No man is an island. So said John Donne in Devotions Upon Emergent Occasions published in 1624.

In Nick Hornby’s novel, About A Boy the main character Will Freeman sets out to prove he is an island. And a very happy one. However, Will realises he isn’t the island he thought he was. That without meaningful relationships with others his life is rather empty and meaningless.

God by his very nature is relational. We see this in the triune of Father, Son and Holy Spirit. Relationship is at the heart of the Christian faith, reflecting the fact that we as humans have been made for relationship with God and with others. So it’s not surprising there is an innate yearning in us to be in community – to do life with others, to support each other and to belong to something bigger than ourselves.

While I grew up on an island my life was definitely not an island. Although a lot of the time I wished it was! Growing up in New Zealand, my family fully embraced the Maori concept of ‘whānau’ which includes physical, mental and emotional dimensions within the framework of extended family or community.

It wasn’t until I was at university when I took part in a residential internship at a think tank that I gave any thought to the idea of community – what it could look like and more importantly how it could shape my relationship with God, my character and my path in life.

Those of us committing to public leadership and all the joys and challenges that come with this need to reflect on how our community can shape this journey.

In an increasingly individualistic society moving at a faster and more detached manner due to technology, busy schedules and the frequency at which we change jobs, homes and locations, it makes it hard to feel any sense of community. More and more of us are living island-like lives with figures even showing more people than ever living alone.

Public leadership is hard work. We can’t do it on our own. Nor should we. God wants us to do life together – warts and all. So we need to shake off the pervading individualistic worldview and set about creating vibrant, Christ-centred community that passionately and intentionally seeks to bring grace, love and social justice to our friends, family, neighbourhoods, schools, work places and beyond.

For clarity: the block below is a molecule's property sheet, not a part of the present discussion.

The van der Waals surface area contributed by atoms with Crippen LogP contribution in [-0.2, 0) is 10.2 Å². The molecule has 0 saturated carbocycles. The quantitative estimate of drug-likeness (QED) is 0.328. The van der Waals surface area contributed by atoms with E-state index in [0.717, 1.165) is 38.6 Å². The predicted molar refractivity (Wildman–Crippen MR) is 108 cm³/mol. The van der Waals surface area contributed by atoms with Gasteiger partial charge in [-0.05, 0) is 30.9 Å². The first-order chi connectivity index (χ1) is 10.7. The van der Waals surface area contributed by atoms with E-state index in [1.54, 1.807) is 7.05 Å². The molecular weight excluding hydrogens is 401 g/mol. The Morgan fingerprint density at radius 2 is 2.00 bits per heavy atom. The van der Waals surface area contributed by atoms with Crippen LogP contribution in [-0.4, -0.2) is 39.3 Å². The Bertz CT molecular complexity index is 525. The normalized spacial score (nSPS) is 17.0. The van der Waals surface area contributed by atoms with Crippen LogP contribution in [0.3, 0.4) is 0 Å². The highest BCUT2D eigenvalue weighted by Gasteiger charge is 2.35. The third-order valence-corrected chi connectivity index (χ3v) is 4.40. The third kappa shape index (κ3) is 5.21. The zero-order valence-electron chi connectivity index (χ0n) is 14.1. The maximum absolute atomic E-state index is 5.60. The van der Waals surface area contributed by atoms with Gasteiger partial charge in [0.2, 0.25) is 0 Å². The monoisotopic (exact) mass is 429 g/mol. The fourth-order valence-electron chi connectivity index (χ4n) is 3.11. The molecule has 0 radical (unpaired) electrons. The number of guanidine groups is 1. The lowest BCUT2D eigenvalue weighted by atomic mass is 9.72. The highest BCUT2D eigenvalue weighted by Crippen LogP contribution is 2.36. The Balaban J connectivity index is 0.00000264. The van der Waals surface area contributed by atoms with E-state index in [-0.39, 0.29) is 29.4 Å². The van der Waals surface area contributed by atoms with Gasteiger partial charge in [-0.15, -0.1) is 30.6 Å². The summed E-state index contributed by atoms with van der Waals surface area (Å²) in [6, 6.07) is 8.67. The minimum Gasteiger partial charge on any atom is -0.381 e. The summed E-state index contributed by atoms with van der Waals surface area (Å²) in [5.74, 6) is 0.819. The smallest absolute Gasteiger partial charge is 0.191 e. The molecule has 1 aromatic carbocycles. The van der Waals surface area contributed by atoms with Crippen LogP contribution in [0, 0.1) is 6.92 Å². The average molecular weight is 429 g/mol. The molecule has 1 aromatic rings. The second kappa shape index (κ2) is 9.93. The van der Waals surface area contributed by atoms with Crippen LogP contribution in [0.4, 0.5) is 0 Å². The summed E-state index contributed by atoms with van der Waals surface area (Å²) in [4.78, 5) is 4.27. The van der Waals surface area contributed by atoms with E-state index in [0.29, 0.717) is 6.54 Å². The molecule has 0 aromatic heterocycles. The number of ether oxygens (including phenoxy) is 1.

Who we do life with is hugely important. Jim Rohn, an American entrepreneur and motivational speaker says we are the average of the five people we spend the most time with. Time with God and ourselves should be factored in too, however the underlying intent of the quote is that who we spend time with influences the person we become. I would go so far as to say our community has the power to make or break us as leaders.

When I embarked on the residential internship I expected it to be a brief interlude which I would remember with fondness and would give my CV a much needed boost. Little did I know that this internship would profoundly shape my career path, worldview and most of all my community.

Living with a group of like-minded people who were passionate about influencing the public square for good all while bringing a diverse range of worldviews, values and personalities was refreshing, fun, challenging, sometimes frustrating yet ultimately enriching. We drank coffee together, shopped together, laughed a lot, cried a bit, philosophised, ranted, set the world to rights and gave each other a kick up the backside when needed.

Even now on the other side of the world this wonderful community remains part of my life. Those of us living in London continue doing life together – embracing the ordinary and relishing being truly known, accepted and supported. Thanks to technology we can still input into each other’s lives from afar. From dating advice to policy advice and everything in between!

Building community is a long-term commitment. It requires vulnerability, humility, sacrifice and seeing beyond ourselves – all things which are counter-culture to the dominant ideology in our society. But it’s so worth it. Relationships and community are at the heart of who God is. And it’s through community that we can be our best selves and develop into leaders who will have a positive influence on our society.


PUBLIC LEADERSHIP TAKEOVER! All this week we’re featuring articles about public leadership, which is leadership in politics, media, business, education or the arts, any area outside the Church where leadership is needed and where Christians can step up and be a voice for good.

There are two weekends in 2016 to connect, encourage and equip public leaders aged 18-35: 18-20 March in Staffordshire and 15-17 April in Northern Ireland. To find out more and how to apply head to

Written by Amelia Abplanalp // Follow Amelia on  Twitter

Amelia is a British-born Kiwi relishing in all the wonders and delights London has to offer. She has a BA in history and politics and has worked in New Zealand's parliament for the prime minister and speaker of the house. She is Communications Manager at a Westminster based think tank. Eternally grateful for God’s saving grace, Amelia is neurotically neat, adores tea and reads voraciously.

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